Posted on May 24, 2019
Is it Game Over for Loot Boxes?
You might think that video games are the last thing for the government to get worked up about. But, a new proposal against loot boxes – an in-game virtual item that contains an unknown prize – is currently in the works, and could radically upend the gaming industry.
With concerns about the similarity of the loot box reward incentive to gambling, many are questioning their place in games aimed at younger players. Concern is growing over the negative psychological impact that loot boxes could be having, as well as their risk of running up serious real-world costs.
A paper, put forward by Republican Josh Hawley, aims to quash the practice once and for all.
What is a Loot Box?
Loot boxes are a fairly new addition to the gaming lexicon. Primarily conceived as a way to increase revenue and engagement in multi-player focused titles, such as Overwatch and Call of Duty, they have quickly become a familiar sight in all sort of game genres.
So what exactly are they? Essentially, they’re a more modern version of the old game show trope of the “mystery box”. Players buy (or are gifted) loot boxes in game, and open them to reveal their prizes. These could be purely cosmetic items, such as an outfit for a character, or new abilities, skills or weapons.
The problem is that they are mostly unregulated, and some claim that encouraging gamers to spend on an unknown reward is, in essence, gambling. This is especially true of the loot boxes that cost real-world money, and can vastly improve the player’s game with the items – or make little difference at all.
In many countries such loot boxes are not subject to any sort of age restrictions, and it’s a bad look for the gaming industry.
Belgium Against Loot Boxes, EU to Follow?
Video game loot boxes have become something of a hot topic globally in recent months, with some countries banning the practice altogether. Belgium has taken action against some notable titles, including Overwatch and Fifa 18.
A study by the Belgian Gaming Commission found loot boxes to be “games of chance”, and ordered that loot boxes be removed from these two games in Belgium. If they didn’t comply, the publishers would be saddled with a €800,000 fine.
While the decision has only affected a handful of titles so far, Belgium’s Minister of Justice, Koen Geens, has called for a wider EU ban on the practice.
This has led to several publishers either removing the loot box element from their games in the country, or simply shutting down the game completely. Recently, Nintendo closed two of its mobile titles in Belgium rather than implement the required changes.
US Government vs Loot Boxes
If Senator Josh Hawley gets his way, the US could soon follow the Belgium approach. Having been a vocal proponent of legislation against loot boxes for some time, the Republican has managed to bring together colleagues from his own party and the Democrats to propose laws that ban the practice of selling loot boxes to those aged under 18.
Hawley has put forward a potential bill, called ‘The Protecting Children from Abusive Games Act‘. If passed, this will see game publishers held accountable for the practice, and issued with hefty fines. Hawley certainly has support too, with representatives from both side of the floor coming together to tackle this issue.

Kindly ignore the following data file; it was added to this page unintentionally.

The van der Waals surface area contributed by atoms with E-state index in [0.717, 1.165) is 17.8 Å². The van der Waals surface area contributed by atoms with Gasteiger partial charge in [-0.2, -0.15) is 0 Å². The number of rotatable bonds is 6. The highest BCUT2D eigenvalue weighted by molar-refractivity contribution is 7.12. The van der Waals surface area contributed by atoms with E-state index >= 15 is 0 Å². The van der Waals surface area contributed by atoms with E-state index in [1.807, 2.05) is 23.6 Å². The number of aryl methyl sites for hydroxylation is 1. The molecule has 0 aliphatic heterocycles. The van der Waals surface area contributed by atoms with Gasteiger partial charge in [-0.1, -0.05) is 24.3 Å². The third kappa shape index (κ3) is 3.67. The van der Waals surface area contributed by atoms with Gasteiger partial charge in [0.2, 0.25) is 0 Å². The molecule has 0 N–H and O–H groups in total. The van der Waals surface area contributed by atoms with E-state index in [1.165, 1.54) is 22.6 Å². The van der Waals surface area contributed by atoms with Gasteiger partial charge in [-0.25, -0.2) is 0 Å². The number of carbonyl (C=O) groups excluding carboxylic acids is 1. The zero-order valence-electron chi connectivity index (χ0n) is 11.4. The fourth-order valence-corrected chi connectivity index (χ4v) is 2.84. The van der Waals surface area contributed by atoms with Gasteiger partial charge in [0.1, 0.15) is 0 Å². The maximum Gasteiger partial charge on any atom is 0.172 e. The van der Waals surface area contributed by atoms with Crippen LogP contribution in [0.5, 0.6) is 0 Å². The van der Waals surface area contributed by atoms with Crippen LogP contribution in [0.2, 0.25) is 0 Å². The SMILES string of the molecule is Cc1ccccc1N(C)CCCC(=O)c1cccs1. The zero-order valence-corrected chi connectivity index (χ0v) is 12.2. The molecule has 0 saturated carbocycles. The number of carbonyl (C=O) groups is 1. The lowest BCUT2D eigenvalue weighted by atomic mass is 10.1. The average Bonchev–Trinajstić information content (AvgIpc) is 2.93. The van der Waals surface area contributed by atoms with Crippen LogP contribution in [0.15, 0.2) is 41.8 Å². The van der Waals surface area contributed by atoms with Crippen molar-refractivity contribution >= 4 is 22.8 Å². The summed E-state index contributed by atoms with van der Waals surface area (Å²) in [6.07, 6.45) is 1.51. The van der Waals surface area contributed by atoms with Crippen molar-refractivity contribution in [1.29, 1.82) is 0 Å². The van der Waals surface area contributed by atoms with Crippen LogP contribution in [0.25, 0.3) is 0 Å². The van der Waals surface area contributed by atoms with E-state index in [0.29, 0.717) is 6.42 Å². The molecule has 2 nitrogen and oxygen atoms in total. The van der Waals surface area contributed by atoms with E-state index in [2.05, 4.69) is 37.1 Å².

The body that represents the games industry, the Entertainment Software Association (ESA), has responded to this proposal by pointing to the countries that have already been through this process, and concluded that loot boxes don’t constitute gambling. These include the UK, Australia and New Zealand. It goes further too, suggesting that it is the parents’ responsibility, rather than the government’s, to protect children from loot boxes.
Are Loot Boxes Gambling?
This is the real $64,000 question, and naturally, it depends who you ask.
If you were to punt that question to the games industry, then you’d get a resounding ‘no’ from almost all corners. Loot boxes are a hefty money spinner for games studios, and can provide a constant stream of revenue long after a games release. However, with the public starting to turn on the concept, some publishers are stepping down from the practice. When EA released Battlefield Vlast year, the lack of loot boxes was used heavily in its promotion, and the company painted itself as more consumer-friendly because of it. The game did contain its own premium currency, but that’s a matter for another time.
A large scale study in Australia last year, commissioned by its parliament, found links between loot box spending and gambling, and could meet the same “physiological criteria” as gambling. It’s also interesting to note that this study came from Australia – the ESA had stated that Australia found that loot boxes don’t constitute gambling. Despite this, Australia has yet to take action on the practice.
Another paper, published in journal Addictive Behaviours, surveyed over 200 adult gamers, and found that the average player spent $17.50 per month on loot boxes, while over 10% reported spending more than $50. The report concluded that loot boxes were a form of gambling.
Whether the US bill is approved or not, the thorny issue of loot boxes doesn’t seem as though it will be fixed any time soon. Even if the bill is passed, it only covers those under 18. The question of how to protect adults from gambling in gaming remains.
And then there are the games themselves. With many titles built around a loot box economy, it may not be feasible to simply remove this element from all games overnight without drastically altering the gameplay.
Lastly, there’s the ugly question of what could replace loot boxes. With a supposed worth of $30 billion in 2018, it’s unlikely that the industry will want to kill them off any time soon. At least, not without replacing it with the next cash cow first.